ARRL

ARRL Propagation Bulletin ARLP023 (2013)

SB PROP @ ARL $ARLP023
ARLP023 Propagation de K7RA

ZCZC AP23
QST de W1AW  
Propagation Forecast Bulletin 23  ARLP023
From Tad Cook, K7RA
Seattle, WA  June 7, 2013
To all radio amateurs 

SB PROP ARL ARLP023
ARLP023 Propagation de K7RA

Solar activity seems to dip back into the doldrums again, with the
average sunspot number for the past week (72) lower than any
reporting week since Propagation Forecast Bulletin ARLP013, which
was for the week of March 21-27. You can go through the recent
bulletins at http://www.arrl.org/w1aw-bulletins-archive-propagation
and note that two weeks ago we had twice that number, when the
average daily sunspot number was 144. From last week, the average
dropped more than 12 points from 94.3. Average daily solar flux was
down more than 10 points to 107.6.

But tracking the 3-month moving average of daily sunspot numbers,
(which is based on calendar months) the three months ending May 31
had a much higher average than the 3 months ending April 30, and in
fact more than any trailing three month average since the one ending
on January 2012.

At the end of 2011 we saw a rally in solar activity, and with the
weak activity in all of 2012 some are suggesting another
double-peaked solar cycle. The three month periods centered on July
through December 2011 had average sunspot numbers of 63, 79.6, 98.6,
118.8, 118.6 and 110. The first few months of 2012 were weaker, with
the 3-month averages centered on January through March at 83.3, 73.7
and 71.2. But now the numbers are trending up. The 3-month averages
centered on January through April 2013 were 73.6, 80.7, 85.2 and
106.4.

If you are unfamiliar with moving averages, using our method for the
3-month period centered on March, 2013, we added up all the daily
sunspot numbers from February 1 through April 30. The sum was 7,581.
We divided by the 89 days in those three months, and got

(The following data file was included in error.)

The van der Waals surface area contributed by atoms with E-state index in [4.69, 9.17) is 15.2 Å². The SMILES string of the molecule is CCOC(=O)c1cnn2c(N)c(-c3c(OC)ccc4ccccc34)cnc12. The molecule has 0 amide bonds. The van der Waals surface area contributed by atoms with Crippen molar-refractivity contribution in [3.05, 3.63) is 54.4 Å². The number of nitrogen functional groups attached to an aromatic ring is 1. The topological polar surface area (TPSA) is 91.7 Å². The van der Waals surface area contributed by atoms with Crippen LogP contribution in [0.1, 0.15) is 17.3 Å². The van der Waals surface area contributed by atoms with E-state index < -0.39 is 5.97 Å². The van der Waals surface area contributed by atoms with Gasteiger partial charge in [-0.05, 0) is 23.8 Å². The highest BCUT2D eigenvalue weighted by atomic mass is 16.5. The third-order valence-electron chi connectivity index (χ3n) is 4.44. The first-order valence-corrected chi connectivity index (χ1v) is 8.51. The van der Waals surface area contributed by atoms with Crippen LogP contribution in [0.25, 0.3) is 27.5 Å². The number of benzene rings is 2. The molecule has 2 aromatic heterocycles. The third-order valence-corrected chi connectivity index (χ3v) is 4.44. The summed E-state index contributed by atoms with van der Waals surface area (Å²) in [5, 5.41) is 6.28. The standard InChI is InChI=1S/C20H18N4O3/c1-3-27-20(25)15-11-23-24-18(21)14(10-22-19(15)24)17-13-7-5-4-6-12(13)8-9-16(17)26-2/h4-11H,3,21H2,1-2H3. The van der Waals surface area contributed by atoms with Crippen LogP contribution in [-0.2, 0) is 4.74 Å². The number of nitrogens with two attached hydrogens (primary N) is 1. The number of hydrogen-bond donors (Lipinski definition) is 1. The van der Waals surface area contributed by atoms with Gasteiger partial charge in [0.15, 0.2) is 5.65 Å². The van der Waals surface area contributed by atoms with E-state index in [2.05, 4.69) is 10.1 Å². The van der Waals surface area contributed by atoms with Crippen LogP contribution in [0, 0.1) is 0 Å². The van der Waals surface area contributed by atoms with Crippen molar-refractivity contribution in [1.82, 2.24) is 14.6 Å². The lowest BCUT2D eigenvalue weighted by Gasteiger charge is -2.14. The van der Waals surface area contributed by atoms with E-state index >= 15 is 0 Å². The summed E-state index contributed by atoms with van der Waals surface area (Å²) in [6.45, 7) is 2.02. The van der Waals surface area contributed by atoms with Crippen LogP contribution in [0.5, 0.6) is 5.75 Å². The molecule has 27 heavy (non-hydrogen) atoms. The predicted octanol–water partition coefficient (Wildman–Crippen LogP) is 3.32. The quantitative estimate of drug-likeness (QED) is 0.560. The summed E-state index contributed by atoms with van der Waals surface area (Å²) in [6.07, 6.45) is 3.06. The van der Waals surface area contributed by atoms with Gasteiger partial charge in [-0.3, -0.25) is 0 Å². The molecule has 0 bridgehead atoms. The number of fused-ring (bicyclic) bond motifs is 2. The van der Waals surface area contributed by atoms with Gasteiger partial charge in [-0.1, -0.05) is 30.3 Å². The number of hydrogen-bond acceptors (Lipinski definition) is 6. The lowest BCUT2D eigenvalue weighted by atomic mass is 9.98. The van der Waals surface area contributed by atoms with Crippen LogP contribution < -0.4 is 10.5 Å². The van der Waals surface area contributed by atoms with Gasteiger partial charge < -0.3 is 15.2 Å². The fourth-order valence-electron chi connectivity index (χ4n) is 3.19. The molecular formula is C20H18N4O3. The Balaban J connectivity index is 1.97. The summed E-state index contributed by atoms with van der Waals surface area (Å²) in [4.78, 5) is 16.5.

approximately 85.2. For the period centered on April, we added all
sunspot numbers from March 1 through May 31, and the sum was 9,792.
As there were 92 days in this period, the average rounds off to
106.4.

On June 3 NASA updated their forecast for the peak of the current
solar cycle, available at
http://solarscience.msfc.nasa.gov/predict.shtml. This differs from a
month earlier, when on May 1 they predicted a cycle maximum in Fall
2013 with a smoothed international sunspot number of 66. Now they
predict a peak at 67 in Summer 2013. Summer officially begins at the
Solstice, two weeks from today, on June 21 at 0504 UTC, which by the
way is the Friday before Field Day weekend.

The active geomagnetic days over the past week were June 1-2, when
the planetary A index was 49 and 19, the mid-latitude index was 41
and 16, and the high latitude college A index (measured near
Fairbanks, Alaska) was 58 and 44. These numbers reflect the
concentration of geomagnetic activity toward the poles. The source
was an interplanetary shock wave of uncertain origin.

Again as this bulletin is written early Friday morning on the West
Coast, we are in a geomagnetic storm, the result of the Earth
passing through south-pointing magnetism in the solar wind. There is